GlobalPlatform recently held their annual conference in Santa Clara, California. GlobalPlatform is an international standards organization that defines specifications for the Trusted Execution Environment (TEE), or the secure virtual operating system within the OSes of mobile devices. It also specifies requirements for Secure Elements (SE), the protected storage components within mobile devices. Used together, Trusted Apps run inside the TEE, protected from rogue apps and malware. Trusted Apps control access to data stored in SE. The use of TEE also protects confidentiality and integrity between the user input and display. The specifications are becoming widely used in the protection of premium content (digital media), financial apps, telecommunications, automotive components, healthcare devices, and transit systems.

TEE is being used to secure processing and messaging in many IoT scenarios already today, such as parking meters, food monitoring, and "smart cities" street light monitoring. On the consumer side, TEE is implemented in watches, home automation, and even cars. Remote monitoring of manufacturing, logistics, agriculture, and environments is increasingly being performed by IoT sensors. The number of Internet connected devices is rapidly rising.

Given the recent spate of record-breaking DDoS attacks launched from compromised IoT devices, expect to see greater emphasis and consumer demand for security and privacy on IoT manufacturers. Most consumers do not want their webcams and refrigerators to be involved in illegal activities, such as knocking websites off the air, or sabotaging food production.

Beyond providing specifications for execution and storage, GlobalPlatform can help with IoT security by adopting device identity standards. The IoT devices that have unwittingly participated in attacks have done so because bad actors took control using default usernames and passwords. In most cases, users aren't directly involved, so having a username/password identity scheme does not even make sense for IoT sensors.

The lifecycle for IoT device identities is quite different from human users. Some devices are designed to last a few hours, such as passive WiFi concrete hardening sensors. Some agricultural sensors are designed to last a growing season. However, in other cases, Internet-enabled durable goods and medical devices are expected to last from several years to perhaps decades. Thus, the identity lifecycle and difficultly associated with modifying attributes pose new security risks. Time will tell, but ultimately a PKI-lite certificate-based device identity paradigm may emerge, if revocation issues can be sufficiently addressed. IoT device vendors and third party service providers will likely find that device identity and access management could generate long-term subscription and fee revenues.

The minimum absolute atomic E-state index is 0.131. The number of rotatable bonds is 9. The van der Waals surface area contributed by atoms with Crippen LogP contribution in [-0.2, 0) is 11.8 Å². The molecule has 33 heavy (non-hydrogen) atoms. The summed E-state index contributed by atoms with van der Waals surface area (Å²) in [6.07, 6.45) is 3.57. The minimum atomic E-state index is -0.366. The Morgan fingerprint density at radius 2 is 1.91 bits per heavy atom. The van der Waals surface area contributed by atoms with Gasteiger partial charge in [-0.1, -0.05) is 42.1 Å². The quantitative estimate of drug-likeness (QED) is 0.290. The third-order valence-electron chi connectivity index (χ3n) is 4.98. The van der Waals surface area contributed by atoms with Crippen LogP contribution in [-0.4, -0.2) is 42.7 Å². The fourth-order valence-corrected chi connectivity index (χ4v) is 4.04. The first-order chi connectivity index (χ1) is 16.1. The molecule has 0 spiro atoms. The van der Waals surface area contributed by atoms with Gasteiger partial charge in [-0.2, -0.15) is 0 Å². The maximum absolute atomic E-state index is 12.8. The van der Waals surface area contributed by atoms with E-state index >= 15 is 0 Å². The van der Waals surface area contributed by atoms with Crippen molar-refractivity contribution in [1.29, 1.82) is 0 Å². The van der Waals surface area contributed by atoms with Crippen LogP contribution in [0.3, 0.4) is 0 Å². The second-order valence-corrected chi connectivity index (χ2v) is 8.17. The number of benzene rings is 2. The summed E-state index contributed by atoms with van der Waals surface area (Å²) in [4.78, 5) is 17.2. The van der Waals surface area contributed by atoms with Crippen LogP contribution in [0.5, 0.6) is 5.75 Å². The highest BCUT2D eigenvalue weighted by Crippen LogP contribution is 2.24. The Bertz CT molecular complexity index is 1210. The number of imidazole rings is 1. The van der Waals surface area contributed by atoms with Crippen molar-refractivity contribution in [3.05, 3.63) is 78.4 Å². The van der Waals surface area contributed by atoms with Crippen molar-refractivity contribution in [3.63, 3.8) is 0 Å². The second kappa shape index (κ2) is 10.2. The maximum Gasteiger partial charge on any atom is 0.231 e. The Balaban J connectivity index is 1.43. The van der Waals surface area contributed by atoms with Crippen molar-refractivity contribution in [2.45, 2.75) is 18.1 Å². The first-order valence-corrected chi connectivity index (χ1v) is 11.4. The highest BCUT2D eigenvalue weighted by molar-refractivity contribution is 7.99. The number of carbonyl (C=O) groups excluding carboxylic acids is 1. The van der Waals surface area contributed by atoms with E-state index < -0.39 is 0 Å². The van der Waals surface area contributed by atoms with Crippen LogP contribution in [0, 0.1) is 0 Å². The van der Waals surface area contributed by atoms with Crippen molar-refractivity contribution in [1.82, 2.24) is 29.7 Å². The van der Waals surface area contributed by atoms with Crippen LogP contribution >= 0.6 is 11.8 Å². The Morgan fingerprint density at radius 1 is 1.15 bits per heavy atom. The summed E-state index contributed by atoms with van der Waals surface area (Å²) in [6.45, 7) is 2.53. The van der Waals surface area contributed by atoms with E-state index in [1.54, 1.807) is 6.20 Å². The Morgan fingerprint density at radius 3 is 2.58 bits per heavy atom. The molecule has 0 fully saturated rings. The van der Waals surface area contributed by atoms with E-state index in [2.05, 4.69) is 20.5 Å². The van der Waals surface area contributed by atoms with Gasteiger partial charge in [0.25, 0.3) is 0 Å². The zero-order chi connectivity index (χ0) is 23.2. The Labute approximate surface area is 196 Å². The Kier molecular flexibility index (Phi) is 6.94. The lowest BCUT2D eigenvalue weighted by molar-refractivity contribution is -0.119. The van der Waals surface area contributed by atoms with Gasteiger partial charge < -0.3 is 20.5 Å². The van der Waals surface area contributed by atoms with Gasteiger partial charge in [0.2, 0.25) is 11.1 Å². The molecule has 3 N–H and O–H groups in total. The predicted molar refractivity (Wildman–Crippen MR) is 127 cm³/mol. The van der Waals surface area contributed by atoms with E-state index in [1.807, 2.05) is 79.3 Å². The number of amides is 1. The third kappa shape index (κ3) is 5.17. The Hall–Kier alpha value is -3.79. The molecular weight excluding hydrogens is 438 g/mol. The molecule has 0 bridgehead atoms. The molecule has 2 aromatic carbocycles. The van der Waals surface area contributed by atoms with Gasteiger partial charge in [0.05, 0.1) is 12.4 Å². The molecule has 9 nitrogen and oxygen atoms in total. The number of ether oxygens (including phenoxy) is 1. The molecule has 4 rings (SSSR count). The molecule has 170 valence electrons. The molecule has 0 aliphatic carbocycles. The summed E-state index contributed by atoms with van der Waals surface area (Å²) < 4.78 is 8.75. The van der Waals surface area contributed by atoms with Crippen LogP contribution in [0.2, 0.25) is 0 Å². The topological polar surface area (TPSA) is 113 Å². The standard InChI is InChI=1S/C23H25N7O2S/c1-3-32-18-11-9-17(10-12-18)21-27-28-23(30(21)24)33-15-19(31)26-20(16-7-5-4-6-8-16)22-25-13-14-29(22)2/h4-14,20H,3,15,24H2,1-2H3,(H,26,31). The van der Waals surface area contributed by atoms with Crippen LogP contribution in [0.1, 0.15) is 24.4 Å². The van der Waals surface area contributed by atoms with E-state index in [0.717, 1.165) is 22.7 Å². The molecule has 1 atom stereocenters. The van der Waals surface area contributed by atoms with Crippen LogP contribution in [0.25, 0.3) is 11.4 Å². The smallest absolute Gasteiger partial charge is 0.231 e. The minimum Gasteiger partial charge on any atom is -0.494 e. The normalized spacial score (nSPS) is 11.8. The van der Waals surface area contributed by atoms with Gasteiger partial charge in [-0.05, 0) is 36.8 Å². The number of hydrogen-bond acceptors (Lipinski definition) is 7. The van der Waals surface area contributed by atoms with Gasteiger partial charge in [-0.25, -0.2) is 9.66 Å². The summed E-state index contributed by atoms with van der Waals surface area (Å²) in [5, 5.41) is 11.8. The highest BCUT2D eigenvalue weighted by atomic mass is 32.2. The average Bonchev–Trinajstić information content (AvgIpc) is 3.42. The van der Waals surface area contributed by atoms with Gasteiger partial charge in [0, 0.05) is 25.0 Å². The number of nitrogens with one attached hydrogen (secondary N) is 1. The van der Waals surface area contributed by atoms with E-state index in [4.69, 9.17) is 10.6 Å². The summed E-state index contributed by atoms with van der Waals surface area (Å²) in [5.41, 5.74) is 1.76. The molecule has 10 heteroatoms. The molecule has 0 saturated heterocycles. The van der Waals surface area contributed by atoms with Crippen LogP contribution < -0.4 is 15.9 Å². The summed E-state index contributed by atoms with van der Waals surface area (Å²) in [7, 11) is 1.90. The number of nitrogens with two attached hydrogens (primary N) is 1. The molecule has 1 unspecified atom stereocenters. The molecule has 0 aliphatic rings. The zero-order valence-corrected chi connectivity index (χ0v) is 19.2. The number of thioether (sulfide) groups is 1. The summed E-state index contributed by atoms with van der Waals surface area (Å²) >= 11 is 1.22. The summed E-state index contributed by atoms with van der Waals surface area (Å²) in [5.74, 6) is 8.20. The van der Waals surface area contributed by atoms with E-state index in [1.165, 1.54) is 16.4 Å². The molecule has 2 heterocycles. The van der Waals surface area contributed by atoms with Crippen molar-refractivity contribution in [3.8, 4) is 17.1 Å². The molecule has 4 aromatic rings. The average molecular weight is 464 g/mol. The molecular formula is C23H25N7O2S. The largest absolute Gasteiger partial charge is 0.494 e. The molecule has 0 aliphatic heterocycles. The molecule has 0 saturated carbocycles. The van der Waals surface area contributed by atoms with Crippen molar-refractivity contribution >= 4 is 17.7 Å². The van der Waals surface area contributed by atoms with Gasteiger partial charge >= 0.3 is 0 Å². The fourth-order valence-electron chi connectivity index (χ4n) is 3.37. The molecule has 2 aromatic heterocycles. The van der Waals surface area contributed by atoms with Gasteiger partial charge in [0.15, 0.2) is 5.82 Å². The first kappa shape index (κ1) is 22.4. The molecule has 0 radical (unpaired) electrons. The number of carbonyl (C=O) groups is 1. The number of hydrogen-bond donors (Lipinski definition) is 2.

With regard to user authentication, GlobalPlatform and the FIDO Alliance will be cooperating with cross-certification and joint testing programs. The FIDO Alliance is an international Standards Development Organization (SDO) focused on multi-factor and mobile authentication technologies. GlobalPlatform currently provides test tools and certified test labs to perform independent security testing of TEEs. This yields qualified products. Many vendors are already building and certifying TEEs. FIDO authenticators and clients are being deployed in the TEE. Apps that run in the open, or "Rich OS" can request authentication from the FIDO client/authenticator, running securely in the TEE.

FIDO is also adding security certification. The first priority is protecting the authenticator’s keys. Security certification for FIDO will re-use other organizations’ standards, such as FIPS 140-2 and GlobalPlatform TEE. FIDO security certification will look for and confirm the use of TEE by FIDO components. FIDO certification will then include functional certification by FIDO (as it is today), and Global Platform TEE certification as a component of security.

GlobalPlatform and FIDO are planning to synchronize certification processes. Independent certified test labs will provide the testing services for both organizations. OEMs will be able to get both needed certifications much more quickly. Such an approach is a "win-win" for the mobile IAM community, as there are many common members between FIDO and GlobalPlatform, and this should reduce the cost and time needed to obtain security certifications from both organizations.

As we know, IoT devices are proliferating but security is severely lacking. The number of FIDO certified products is also beginning to grow. GlobalPlatform’s TEE will add needed runtime and I/O security to both IoT and FIDO applications. KuppingerCole recommends that both IoT device manufacturers and FIDO implementers utilize TEE to:

  1. improve the overall security posture of IoT devices and FIDO authenticators
  2. reduce the risk of malware taking over IoT devices and turning them into DDOS botnets
  3. increase integrity of key generation, storage, and use in FIDO authenticators
  4. add credibility to IoT and FIDO products in the marketplace.

KuppingerCole will continue to monitor developments in the mobile and IoT security space.

GlobalPlatform TEE specifications can be found at